Varadkar opens €40m new critical care block in Limerick

Mike Dwane

Reporter:

Mike Dwane

Minister for Health Leo Varadkar, pictured here with UL Hospitals Group CEO Prof Colette Cowan on a recent visit to UHL, has been urged to take control of the overcrowding crisis in Limerick
LIMERICK’S new critical care block is “a major step forward for acute hospital services in this region”, Minister for Health Leo Varadkar has said in officially opening the €40 million new facility in Dooradoyle.

LIMERICK’S new critical care block is “a major step forward for acute hospital services in this region”, Minister for Health Leo Varadkar has said in officially opening the €40 million new facility in Dooradoyle.

Sporting a Limerick badge on his lapel on what was his first visit to the hospital since his appointment, Minister Varadkar said it was “hard-earned taxpayers’ money that we can all agree is money well spent”.

The six-storey unit has been operational for a year and includes a 12-bed intensive care unit, a 16-bed high dependency unit, coronary care and step-down facilities and 19 isolation beds.

The long-awaited new emergency department will be fitted out on the ground floor and will open at the end of next year.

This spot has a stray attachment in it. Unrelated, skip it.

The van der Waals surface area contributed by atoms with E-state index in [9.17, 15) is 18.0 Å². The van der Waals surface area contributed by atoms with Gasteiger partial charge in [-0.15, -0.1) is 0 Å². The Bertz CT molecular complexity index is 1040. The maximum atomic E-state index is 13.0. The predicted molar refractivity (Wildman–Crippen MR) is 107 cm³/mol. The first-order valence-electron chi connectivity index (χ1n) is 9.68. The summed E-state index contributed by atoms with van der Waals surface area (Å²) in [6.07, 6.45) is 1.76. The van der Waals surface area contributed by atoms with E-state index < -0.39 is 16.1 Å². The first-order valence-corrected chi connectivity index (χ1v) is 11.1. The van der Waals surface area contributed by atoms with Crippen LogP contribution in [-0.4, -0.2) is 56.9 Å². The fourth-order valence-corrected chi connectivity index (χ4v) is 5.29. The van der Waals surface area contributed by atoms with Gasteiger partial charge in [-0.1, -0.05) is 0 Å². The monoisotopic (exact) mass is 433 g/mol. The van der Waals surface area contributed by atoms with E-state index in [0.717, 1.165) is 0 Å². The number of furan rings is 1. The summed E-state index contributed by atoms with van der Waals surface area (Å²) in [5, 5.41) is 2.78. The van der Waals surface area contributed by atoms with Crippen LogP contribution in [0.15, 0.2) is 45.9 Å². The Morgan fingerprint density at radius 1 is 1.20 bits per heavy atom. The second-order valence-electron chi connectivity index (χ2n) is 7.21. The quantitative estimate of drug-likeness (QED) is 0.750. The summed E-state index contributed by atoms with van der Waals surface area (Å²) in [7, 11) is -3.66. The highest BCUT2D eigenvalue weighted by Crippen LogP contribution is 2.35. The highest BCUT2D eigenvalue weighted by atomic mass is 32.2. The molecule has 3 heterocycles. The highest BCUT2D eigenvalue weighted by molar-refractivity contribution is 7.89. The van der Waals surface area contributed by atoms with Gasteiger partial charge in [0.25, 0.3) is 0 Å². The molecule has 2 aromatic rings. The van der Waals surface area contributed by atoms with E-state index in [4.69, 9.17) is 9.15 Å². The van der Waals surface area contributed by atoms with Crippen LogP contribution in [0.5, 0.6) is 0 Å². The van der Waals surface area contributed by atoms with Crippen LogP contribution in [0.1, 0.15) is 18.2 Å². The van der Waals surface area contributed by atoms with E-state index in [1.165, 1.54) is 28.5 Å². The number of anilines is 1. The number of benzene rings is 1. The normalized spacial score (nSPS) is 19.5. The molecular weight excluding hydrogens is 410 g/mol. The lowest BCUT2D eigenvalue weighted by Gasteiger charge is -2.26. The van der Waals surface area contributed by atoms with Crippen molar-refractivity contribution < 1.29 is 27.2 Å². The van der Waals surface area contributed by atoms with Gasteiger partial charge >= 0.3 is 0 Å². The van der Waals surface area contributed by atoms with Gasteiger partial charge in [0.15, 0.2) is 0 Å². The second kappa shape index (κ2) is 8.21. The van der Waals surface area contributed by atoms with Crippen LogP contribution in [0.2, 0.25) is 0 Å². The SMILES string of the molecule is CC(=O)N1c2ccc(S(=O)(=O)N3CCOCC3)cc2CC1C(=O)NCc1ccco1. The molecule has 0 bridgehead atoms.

“In hospitals like this, we need to provide complex treatment in one place with all the expertise ready and available when lives are on the line,” said Minister Varadkar.

“This high quality building will make a huge difference to critical care in Limerick but it is just one part of a broader story, the story of a hospital which has gone from strength to strength since the sod was turned on this building in 2010.”

Also present for the official opening was Minister for Finance, Michael Noonan, who said he was glad to see the continuation of capital developments in Dooradoyle which he had been part of as Minister for Health in the 1990s.

Modern medicine, Minister Noonan said, was “about marrying the expertise of consultants to the new digital revolution” and “appropriate buildings and facilities” were needed to carry it out.

“Modern medicine is also very expensive but what better investment can we make more than in the lives and health of our people.

“I am glad that Leo has a more adequate budget in 2015 than James Reilly had. We are out of the bad times now and we don’t envisage any more cutbacks,” Minister Noonan added.

Professor Colette Cowan, CEO UL Hospitals Group, said the new unit, which took “seven years from conception to completion” would provide “a more appropriate environment for our patients but also a better working environment for our staff and will help us retain and recruit specialist staff to the region”.